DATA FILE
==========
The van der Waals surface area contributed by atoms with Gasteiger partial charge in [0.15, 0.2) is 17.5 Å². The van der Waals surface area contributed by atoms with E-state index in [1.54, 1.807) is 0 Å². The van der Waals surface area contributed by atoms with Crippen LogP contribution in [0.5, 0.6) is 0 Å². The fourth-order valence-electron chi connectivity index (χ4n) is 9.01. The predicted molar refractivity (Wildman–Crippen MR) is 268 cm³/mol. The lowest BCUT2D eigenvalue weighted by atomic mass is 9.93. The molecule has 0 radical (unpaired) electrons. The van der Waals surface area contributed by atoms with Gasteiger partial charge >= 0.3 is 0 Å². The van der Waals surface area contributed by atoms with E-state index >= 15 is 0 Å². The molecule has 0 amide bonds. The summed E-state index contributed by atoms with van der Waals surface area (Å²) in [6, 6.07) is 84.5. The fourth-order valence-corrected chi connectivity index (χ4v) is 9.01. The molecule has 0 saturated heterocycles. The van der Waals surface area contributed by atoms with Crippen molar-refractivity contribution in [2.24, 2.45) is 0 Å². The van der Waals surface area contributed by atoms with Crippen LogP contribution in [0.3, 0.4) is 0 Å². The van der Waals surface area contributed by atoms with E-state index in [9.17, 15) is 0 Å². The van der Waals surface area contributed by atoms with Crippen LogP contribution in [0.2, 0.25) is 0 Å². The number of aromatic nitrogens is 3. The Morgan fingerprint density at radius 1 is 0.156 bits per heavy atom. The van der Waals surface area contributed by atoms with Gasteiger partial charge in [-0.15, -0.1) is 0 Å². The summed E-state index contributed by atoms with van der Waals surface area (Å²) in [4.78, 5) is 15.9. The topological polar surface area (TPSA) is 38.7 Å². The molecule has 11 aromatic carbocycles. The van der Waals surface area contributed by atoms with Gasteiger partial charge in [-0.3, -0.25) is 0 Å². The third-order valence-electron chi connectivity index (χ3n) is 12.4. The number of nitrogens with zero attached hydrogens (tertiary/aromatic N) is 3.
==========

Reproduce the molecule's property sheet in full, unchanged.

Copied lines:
The van der Waals surface area contributed by atoms with Gasteiger partial charge in [0.15, 0.2) is 17.5 Å². The van der Waals surface area contributed by atoms with E-state index in [1.54, 1.807) is 0 Å². The van der Waals surface area contributed by atoms with Crippen LogP contribution in [0.5, 0.6) is 0 Å². The fourth-order valence-electron chi connectivity index (χ4n) is 9.01. The predicted molar refractivity (Wildman–Crippen MR) is 268 cm³/mol. The lowest BCUT2D eigenvalue weighted by atomic mass is 9.93. The molecule has 0 radical (unpaired) electrons. The van der Waals surface area contributed by atoms with Gasteiger partial charge >= 0.3 is 0 Å². The van der Waals surface area contributed by atoms with E-state index >= 15 is 0 Å². The molecule has 0 amide bonds. The summed E-state index contributed by atoms with van der Waals surface area (Å²) in [6, 6.07) is 84.5. The fourth-order valence-corrected chi connectivity index (χ4v) is 9.01. The molecule has 0 saturated heterocycles. The van der Waals surface area contributed by atoms with Crippen molar-refractivity contribution in [2.24, 2.45) is 0 Å². The van der Waals surface area contributed by atoms with Crippen LogP contribution in [0.3, 0.4) is 0 Å². The van der Waals surface area contributed by atoms with E-state index in [9.17, 15) is 0 Å². The van der Waals surface area contributed by atoms with Crippen LogP contribution in [0.2, 0.25) is 0 Å². The number of aromatic nitrogens is 3. The Morgan fingerprint density at radius 1 is 0.156 bits per heavy atom. The van der Waals surface area contributed by atoms with Gasteiger partial charge in [-0.15, -0.1) is 0 Å². The summed E-state index contributed by atoms with van der Waals surface area (Å²) in [4.78, 5) is 15.9. The topological polar surface area (TPSA) is 38.7 Å². The molecule has 11 aromatic carbocycles. The van der Waals surface area contributed by atoms with Gasteiger partial charge in [-0.3, -0.25) is 0 Å². The third-order valence-electron chi connectivity index (χ3n) is 12.4. The number of nitrogens with zero attached hydrogens (tertiary/aromatic N) is 3.